Established as a partnership in global health, the Global Fund works closely with a wide diversity of partners –implementing governments, donors, civil society, international development organizations, the private sector and communities living with and affected by the diseases. This partnership model actively supports country-owned approaches that develop and implement effective, evidence-based programs to respond to AIDS, tuberculosis and malaria.
19 June 2013
COLOMBO, Sri Lanka - The Board of the Global Fund to Fight AIDS, Tuberculosis and Malaria has approved grants for the first applicants to participate in a new funding model that is dramatically expanding support for countries fighting these infectious diseases.
The grants, totalling US$622 million, are ready to be implemented. They embody a new approach to funding, with greater predictability, improved interaction among partners and swifter implementation. The new funding model is designed to make more effective grants, with greater impact, so that more people can benefit from prevention, care and treatment of AIDS, TB and malaria.
A transition phase of the new funding model was launched in February this year, with the goal of taking a first group of countries through the process of submitting a concept note for a proposed grant, interacting with partners, checking technical merit, and finalizing grants that will effectively fight the three diseases. The Board approved grants for three early applicants: Myanmar, El Salvador and Zimbabwe.
"Countries have been able to act quickly to get this new funding model started, and that's great news," said Simon Bland, Chair of the Global Fund Board. "These first grants show how, by working with partners, we can reach more people facing these diseases and really move forward progress toward defeating them and removing them as threats to public health."
The Board of the Global Fund, at a two-day meeting held in Sri Lanka, also reviewed overall progress made in the new funding model, which will be fully implemented in 2014.
Several Board members commented on the significant improvements embedded in the new funding model, responding to changing circumstances in countries facing the most serious threats from AIDS, TB and malaria.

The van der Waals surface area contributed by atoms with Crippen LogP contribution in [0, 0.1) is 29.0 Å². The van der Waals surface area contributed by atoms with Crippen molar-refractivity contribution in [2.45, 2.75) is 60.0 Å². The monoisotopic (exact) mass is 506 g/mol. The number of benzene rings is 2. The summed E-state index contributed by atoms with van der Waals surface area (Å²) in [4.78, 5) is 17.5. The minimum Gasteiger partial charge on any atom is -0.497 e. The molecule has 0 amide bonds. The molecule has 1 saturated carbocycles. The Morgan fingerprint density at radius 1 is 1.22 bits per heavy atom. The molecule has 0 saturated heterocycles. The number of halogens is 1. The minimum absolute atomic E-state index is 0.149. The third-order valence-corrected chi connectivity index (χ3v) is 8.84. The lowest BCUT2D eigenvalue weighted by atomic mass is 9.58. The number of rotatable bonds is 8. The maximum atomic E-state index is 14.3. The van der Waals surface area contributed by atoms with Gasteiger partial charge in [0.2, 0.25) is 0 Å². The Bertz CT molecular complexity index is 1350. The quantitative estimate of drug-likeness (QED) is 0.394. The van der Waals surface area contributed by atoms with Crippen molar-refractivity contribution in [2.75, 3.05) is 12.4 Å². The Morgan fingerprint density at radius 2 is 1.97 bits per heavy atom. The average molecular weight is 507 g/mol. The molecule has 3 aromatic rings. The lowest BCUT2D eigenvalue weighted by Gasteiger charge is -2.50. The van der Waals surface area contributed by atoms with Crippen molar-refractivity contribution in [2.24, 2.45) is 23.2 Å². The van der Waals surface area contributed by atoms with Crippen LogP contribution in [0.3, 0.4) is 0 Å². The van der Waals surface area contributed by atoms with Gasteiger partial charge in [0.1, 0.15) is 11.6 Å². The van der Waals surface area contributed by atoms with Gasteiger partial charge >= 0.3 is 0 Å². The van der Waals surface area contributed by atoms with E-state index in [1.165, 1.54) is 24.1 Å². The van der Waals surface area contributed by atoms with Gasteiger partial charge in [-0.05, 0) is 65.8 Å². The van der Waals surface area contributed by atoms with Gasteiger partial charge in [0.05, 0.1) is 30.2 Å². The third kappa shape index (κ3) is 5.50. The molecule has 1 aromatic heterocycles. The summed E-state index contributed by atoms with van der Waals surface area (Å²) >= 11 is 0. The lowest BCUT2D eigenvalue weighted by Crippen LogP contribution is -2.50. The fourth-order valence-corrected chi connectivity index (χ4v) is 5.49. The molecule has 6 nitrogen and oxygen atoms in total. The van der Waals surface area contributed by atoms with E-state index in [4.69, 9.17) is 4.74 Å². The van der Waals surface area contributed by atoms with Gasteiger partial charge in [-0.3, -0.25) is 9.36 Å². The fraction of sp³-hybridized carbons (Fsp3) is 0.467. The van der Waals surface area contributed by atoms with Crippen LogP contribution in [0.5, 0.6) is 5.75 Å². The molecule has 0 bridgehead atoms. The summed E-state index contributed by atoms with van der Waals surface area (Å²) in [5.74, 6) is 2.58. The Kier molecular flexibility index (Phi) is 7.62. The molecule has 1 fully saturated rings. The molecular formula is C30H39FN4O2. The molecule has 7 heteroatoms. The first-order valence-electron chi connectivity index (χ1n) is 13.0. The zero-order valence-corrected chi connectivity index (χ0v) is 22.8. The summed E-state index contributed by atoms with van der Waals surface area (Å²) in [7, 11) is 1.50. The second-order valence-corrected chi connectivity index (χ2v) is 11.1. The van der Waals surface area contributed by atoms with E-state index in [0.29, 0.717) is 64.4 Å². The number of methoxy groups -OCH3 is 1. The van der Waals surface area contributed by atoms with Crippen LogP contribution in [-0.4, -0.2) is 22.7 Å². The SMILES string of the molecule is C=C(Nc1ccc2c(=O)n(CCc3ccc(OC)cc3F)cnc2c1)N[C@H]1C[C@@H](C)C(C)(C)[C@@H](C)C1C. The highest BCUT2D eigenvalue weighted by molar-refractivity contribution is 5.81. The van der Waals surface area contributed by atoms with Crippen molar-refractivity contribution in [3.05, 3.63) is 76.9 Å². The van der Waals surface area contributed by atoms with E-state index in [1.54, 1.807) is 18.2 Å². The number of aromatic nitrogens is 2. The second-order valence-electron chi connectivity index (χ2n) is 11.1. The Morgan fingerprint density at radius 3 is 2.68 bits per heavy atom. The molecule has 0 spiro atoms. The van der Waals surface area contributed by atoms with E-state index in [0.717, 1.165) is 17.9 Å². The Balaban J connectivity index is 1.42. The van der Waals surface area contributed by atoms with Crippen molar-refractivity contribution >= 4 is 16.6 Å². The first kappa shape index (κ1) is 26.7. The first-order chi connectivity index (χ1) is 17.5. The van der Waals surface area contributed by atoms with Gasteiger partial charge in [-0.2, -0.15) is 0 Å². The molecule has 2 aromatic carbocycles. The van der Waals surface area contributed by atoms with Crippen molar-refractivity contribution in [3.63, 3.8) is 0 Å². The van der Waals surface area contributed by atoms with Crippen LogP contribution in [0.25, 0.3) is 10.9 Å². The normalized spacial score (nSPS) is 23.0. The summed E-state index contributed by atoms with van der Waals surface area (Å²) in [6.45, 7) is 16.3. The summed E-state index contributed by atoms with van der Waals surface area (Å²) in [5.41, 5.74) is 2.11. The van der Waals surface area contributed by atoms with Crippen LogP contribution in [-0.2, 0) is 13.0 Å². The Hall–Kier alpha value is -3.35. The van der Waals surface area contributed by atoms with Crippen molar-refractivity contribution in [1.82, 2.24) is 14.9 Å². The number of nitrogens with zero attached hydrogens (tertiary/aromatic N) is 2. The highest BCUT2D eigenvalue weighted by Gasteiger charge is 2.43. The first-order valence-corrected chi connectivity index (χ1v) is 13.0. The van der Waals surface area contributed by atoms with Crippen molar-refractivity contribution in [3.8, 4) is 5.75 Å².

"The new funding model is dynamic and exciting," said Prof. C. O. Onyebuchi Chukwu, Minister of Health in Nigeria, who participated in the Board meeting. "It is welcome in the sense that it is flexible and makes for sustainability of programs based on country leadership and priorities."
The new grants reflect smart and aggressive efforts to dramatically expand efforts to fight diseases. For instance, a grant for a HIV-prevention program in Myanmar will support a strong push in that country to meet an urgent need for anti-retroviral coverage. The grant will support Myanmar's goal of achieving universal access to anti-retroviral treatment by 2016, up from 43 percent in 2012.
Another grant, intended to build upon remarkable gains in fighting HIV and AIDS in Zimbabwe, will increase the total number of adults and children on antiretroviral treatment from 565,000 currently to 893,000 by 2016.
A grant for El Salvador includes plans to expand prevention activities, and to incorporate a human rights approach by dramatically expanding HIV funding for those affected by and vulnerable to infection. By 2016, it aims to reach by over 90 percent coverage of services among sex workers, transgender people and men who have sex with men.
A recommendation from the Grant Approvals Committee encouraged UNAIDS and other partners to initiate a policy dialogue in Central America to better focus HIV investment in programs where they can have the most impact.
In addition to Myanmar, El Salvador and Zimbabwe, six additional applicants are currently working on concept notes and expect them to submit them for technical review in the coming months.
All of the early applicant grants included investments in improving data systems so that epidemiological data can better define reliable and appropriate size estimates for people at greatest risk of infection, as well as investment in better monitoring and evaluation on how to effectively reach those people and address their specific needs.
At the close of the Board meeting, Mr. Bland and Mphu Ramatlapeng each completed a two-year term as Chair and Vice-Chair of the Board. They were succeeded by Dr. Nafsiah Mboi, Minister of Health of Indonesia, who became Chair of the Board, and Mireille Guigaz, France's former Ambassador for the fight against HIV/AIDS and communicable diseases, who became Vice-Chair.
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